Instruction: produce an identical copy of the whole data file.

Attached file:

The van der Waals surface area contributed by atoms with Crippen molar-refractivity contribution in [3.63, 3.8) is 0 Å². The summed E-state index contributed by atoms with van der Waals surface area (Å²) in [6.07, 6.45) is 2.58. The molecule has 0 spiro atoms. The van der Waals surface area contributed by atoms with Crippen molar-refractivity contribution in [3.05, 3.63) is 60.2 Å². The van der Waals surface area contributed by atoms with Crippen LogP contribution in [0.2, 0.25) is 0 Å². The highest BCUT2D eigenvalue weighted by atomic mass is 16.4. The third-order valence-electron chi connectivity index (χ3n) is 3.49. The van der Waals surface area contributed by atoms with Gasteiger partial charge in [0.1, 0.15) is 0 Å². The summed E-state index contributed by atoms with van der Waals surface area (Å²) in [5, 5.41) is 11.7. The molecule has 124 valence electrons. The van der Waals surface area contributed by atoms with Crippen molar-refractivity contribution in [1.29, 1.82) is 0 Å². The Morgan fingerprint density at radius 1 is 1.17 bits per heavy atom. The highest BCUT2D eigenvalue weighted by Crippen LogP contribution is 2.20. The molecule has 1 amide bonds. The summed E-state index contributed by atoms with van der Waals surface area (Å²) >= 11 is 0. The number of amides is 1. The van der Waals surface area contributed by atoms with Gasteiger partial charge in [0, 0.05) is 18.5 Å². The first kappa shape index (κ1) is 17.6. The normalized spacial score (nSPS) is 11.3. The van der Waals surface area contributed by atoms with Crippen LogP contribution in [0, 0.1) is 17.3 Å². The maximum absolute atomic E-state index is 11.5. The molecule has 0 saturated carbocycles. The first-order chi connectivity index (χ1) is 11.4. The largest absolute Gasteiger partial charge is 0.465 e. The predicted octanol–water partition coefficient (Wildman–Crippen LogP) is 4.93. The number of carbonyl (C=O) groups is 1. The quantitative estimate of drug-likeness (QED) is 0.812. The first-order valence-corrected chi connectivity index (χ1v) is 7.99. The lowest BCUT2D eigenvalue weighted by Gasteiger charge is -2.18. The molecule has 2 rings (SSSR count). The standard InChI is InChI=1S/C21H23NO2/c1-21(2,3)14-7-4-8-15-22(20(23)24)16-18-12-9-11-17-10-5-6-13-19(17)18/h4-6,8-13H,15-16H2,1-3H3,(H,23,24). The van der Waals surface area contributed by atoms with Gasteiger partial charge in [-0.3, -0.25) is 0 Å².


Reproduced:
The van der Waals surface area contributed by atoms with Crippen molar-refractivity contribution in [3.63, 3.8) is 0 Å². The summed E-state index contributed by atoms with van der Waals surface area (Å²) in [6.07, 6.45) is 2.58. The molecule has 0 spiro atoms. The van der Waals surface area contributed by atoms with Crippen molar-refractivity contribution in [3.05, 3.63) is 60.2 Å². The van der Waals surface area contributed by atoms with Crippen LogP contribution in [0.2, 0.25) is 0 Å². The highest BCUT2D eigenvalue weighted by atomic mass is 16.4. The third-order valence-electron chi connectivity index (χ3n) is 3.49. The van der Waals surface area contributed by atoms with Gasteiger partial charge in [0.1, 0.15) is 0 Å². The summed E-state index contributed by atoms with van der Waals surface area (Å²) in [5, 5.41) is 11.7. The molecule has 124 valence electrons. The van der Waals surface area contributed by atoms with Crippen molar-refractivity contribution in [1.29, 1.82) is 0 Å². The Morgan fingerprint density at radius 1 is 1.17 bits per heavy atom. The highest BCUT2D eigenvalue weighted by Crippen LogP contribution is 2.20. The molecule has 1 amide bonds. The summed E-state index contributed by atoms with van der Waals surface area (Å²) >= 11 is 0. The number of amides is 1. The van der Waals surface area contributed by atoms with Gasteiger partial charge in [0, 0.05) is 18.5 Å². The first kappa shape index (κ1) is 17.6. The normalized spacial score (nSPS) is 11.3. The van der Waals surface area contributed by atoms with Crippen LogP contribution in [0, 0.1) is 17.3 Å². The maximum absolute atomic E-state index is 11.5. The molecule has 0 saturated carbocycles. The first-order chi connectivity index (χ1) is 11.4. The largest absolute Gasteiger partial charge is 0.465 e. The predicted octanol–water partition coefficient (Wildman–Crippen LogP) is 4.93. The number of carbonyl (C=O) groups is 1. The quantitative estimate of drug-likeness (QED) is 0.812. The first-order valence-corrected chi connectivity index (χ1v) is 7.99. The lowest BCUT2D eigenvalue weighted by Gasteiger charge is -2.18. The molecule has 2 rings (SSSR count). The standard InChI is InChI=1S/C21H23NO2/c1-21(2,3)14-7-4-8-15-22(20(23)24)16-18-12-9-11-17-10-5-6-13-19(17)18/h4-6,8-13H,15-16H2,1-3H3,(H,23,24). The van der Waals surface area contributed by atoms with Gasteiger partial charge in [-0.3, -0.25) is 0 Å².